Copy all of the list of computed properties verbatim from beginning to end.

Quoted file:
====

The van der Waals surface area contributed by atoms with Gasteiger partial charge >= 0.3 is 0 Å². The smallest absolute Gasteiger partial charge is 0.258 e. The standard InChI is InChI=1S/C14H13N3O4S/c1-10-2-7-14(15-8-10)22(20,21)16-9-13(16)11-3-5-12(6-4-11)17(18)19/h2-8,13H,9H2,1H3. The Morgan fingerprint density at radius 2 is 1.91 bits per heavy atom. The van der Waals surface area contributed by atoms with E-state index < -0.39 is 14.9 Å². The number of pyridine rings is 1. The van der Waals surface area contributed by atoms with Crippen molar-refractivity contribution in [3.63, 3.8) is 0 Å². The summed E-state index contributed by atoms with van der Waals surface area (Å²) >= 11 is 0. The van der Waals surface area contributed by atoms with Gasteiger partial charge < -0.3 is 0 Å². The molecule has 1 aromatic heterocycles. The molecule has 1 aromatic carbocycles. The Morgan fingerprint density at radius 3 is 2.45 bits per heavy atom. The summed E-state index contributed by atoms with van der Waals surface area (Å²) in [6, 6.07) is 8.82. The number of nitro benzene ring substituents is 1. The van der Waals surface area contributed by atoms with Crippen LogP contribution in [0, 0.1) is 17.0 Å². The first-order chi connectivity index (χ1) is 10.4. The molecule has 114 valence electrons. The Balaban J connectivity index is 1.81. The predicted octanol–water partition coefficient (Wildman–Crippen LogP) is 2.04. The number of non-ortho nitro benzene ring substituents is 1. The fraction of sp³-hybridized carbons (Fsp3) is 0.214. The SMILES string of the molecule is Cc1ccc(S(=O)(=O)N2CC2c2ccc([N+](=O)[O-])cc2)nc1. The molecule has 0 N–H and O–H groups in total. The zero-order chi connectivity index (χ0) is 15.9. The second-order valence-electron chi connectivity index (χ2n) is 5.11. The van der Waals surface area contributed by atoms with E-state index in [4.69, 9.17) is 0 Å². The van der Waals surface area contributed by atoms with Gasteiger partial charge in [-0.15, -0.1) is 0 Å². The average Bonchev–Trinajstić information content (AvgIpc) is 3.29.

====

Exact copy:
The van der Waals surface area contributed by atoms with Gasteiger partial charge >= 0.3 is 0 Å². The smallest absolute Gasteiger partial charge is 0.258 e. The standard InChI is InChI=1S/C14H13N3O4S/c1-10-2-7-14(15-8-10)22(20,21)16-9-13(16)11-3-5-12(6-4-11)17(18)19/h2-8,13H,9H2,1H3. The Morgan fingerprint density at radius 2 is 1.91 bits per heavy atom. The van der Waals surface area contributed by atoms with E-state index < -0.39 is 14.9 Å². The number of pyridine rings is 1. The van der Waals surface area contributed by atoms with Crippen molar-refractivity contribution in [3.63, 3.8) is 0 Å². The summed E-state index contributed by atoms with van der Waals surface area (Å²) >= 11 is 0. The van der Waals surface area contributed by atoms with Gasteiger partial charge < -0.3 is 0 Å². The molecule has 1 aromatic heterocycles. The molecule has 1 aromatic carbocycles. The Morgan fingerprint density at radius 3 is 2.45 bits per heavy atom. The summed E-state index contributed by atoms with van der Waals surface area (Å²) in [6, 6.07) is 8.82. The number of nitro benzene ring substituents is 1. The van der Waals surface area contributed by atoms with Crippen LogP contribution in [0, 0.1) is 17.0 Å². The first-order chi connectivity index (χ1) is 10.4. The molecule has 114 valence electrons. The Balaban J connectivity index is 1.81. The predicted octanol–water partition coefficient (Wildman–Crippen LogP) is 2.04. The number of non-ortho nitro benzene ring substituents is 1. The fraction of sp³-hybridized carbons (Fsp3) is 0.214. The SMILES string of the molecule is Cc1ccc(S(=O)(=O)N2CC2c2ccc([N+](=O)[O-])cc2)nc1. The molecule has 0 N–H and O–H groups in total. The zero-order chi connectivity index (χ0) is 15.9. The second-order valence-electron chi connectivity index (χ2n) is 5.11. The van der Waals surface area contributed by atoms with E-state index in [4.69, 9.17) is 0 Å². The van der Waals surface area contributed by atoms with Gasteiger partial charge in [-0.15, -0.1) is 0 Å². The average Bonchev–Trinajstić information content (AvgIpc) is 3.29.